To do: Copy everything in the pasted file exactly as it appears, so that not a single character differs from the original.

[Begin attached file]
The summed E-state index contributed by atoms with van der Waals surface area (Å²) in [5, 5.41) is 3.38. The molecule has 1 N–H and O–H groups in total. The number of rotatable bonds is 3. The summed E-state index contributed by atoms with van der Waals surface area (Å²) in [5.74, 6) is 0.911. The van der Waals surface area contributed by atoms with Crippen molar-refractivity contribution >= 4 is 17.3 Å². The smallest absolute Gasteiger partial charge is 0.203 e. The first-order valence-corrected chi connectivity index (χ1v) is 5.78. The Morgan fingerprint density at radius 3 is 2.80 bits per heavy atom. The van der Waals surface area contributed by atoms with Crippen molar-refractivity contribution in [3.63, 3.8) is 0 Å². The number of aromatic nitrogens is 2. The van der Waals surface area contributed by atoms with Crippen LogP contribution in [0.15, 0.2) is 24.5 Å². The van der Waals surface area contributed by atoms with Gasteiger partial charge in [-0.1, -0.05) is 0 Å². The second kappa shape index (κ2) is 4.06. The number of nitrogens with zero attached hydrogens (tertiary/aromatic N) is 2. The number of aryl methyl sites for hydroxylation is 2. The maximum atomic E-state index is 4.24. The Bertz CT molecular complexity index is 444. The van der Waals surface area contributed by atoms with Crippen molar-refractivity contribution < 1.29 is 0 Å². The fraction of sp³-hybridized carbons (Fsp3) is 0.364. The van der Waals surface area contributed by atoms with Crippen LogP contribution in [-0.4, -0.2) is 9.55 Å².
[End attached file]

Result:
The summed E-state index contributed by atoms with van der Waals surface area (Å²) in [5, 5.41) is 3.38. The molecule has 1 N–H and O–H groups in total. The number of rotatable bonds is 3. The summed E-state index contributed by atoms with van der Waals surface area (Å²) in [5.74, 6) is 0.911. The van der Waals surface area contributed by atoms with Crippen molar-refractivity contribution >= 4 is 17.3 Å². The smallest absolute Gasteiger partial charge is 0.203 e. The first-order valence-corrected chi connectivity index (χ1v) is 5.78. The Morgan fingerprint density at radius 3 is 2.80 bits per heavy atom. The van der Waals surface area contributed by atoms with Crippen molar-refractivity contribution in [3.63, 3.8) is 0 Å². The number of aromatic nitrogens is 2. The van der Waals surface area contributed by atoms with Crippen LogP contribution in [0.15, 0.2) is 24.5 Å². The van der Waals surface area contributed by atoms with Gasteiger partial charge in [-0.1, -0.05) is 0 Å². The second kappa shape index (κ2) is 4.06. The number of nitrogens with zero attached hydrogens (tertiary/aromatic N) is 2. The number of aryl methyl sites for hydroxylation is 2. The maximum atomic E-state index is 4.24. The Bertz CT molecular complexity index is 444. The van der Waals surface area contributed by atoms with Crippen molar-refractivity contribution < 1.29 is 0 Å². The fraction of sp³-hybridized carbons (Fsp3) is 0.364. The van der Waals surface area contributed by atoms with Crippen LogP contribution in [-0.4, -0.2) is 9.55 Å².